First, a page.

NSWCCL is gravely concerned by a recent Report1 from the Commonwealth Ombudsman, which identified that many of the authorisations made by ACT Policing for access to telecommunications data between 13 October 2015 and 2019 were not properly authorised. Of the 1,713 individual accesses to location-based services (LBS) by ACT Policing for that period, only nine were fully compliant with the Telecommunications (Interception and Access) Act 1979 (TIA Act).
The Report also found that many LBS could have been accessed unlawfully. If the information was relied on in prosecutions, this would have consequences for people convicted of an offence. The privacy of individuals may also have been breached.
The Ombudsman could not be satisfied that the scope of the breaches had been fully identified by the AFP nor that AFP and ACT Policing took opportunities to identify and address the breaches.
“The internal procedures at ACT Policing and a cavalier approach to exercising the powers resulted in a culture that did not promote compliance with the TIA Act. This contributed to the non-compliance identified in this report.2”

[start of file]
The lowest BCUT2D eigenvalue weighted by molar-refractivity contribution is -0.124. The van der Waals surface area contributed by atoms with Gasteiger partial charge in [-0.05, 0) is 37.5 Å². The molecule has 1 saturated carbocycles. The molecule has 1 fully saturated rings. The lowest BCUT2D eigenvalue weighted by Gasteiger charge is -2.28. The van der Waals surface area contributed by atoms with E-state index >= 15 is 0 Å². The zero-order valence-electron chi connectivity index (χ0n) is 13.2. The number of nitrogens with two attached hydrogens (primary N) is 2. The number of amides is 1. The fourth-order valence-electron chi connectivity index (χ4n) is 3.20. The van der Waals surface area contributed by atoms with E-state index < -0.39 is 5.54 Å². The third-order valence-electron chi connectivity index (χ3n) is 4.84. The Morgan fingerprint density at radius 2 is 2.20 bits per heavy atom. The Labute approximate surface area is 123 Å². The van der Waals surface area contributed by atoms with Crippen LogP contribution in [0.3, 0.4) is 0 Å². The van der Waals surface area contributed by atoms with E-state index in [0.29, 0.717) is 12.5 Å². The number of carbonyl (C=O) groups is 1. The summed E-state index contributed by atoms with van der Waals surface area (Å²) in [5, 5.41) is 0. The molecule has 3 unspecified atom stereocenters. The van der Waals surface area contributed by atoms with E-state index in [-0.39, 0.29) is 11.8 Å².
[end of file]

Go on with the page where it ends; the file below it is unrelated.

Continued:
The report found that the AFP needs to do more to confirm the extent of non-compliance with the legislation and remediate any consequences of non-compliance with the TIA Act identified in the report. Eight recommendations were made, including for compliance-focused guidance and procedures and consequences for officers who demonstrate continued non-compliance with legislative requirements.
NSWCCL agrees with the Ombudsman’s observations that to maintain public trust these tools need to be properly deployed, in accordance with the legislation which governs their use. Given the Federal Government’s increased desire to introduce sweeping anti-terrorist laws, such as the identify and disrupt laws, NSWCCL has no confidence that the government can oversee or implement safeguards put in place to protect the rights of its citizens.
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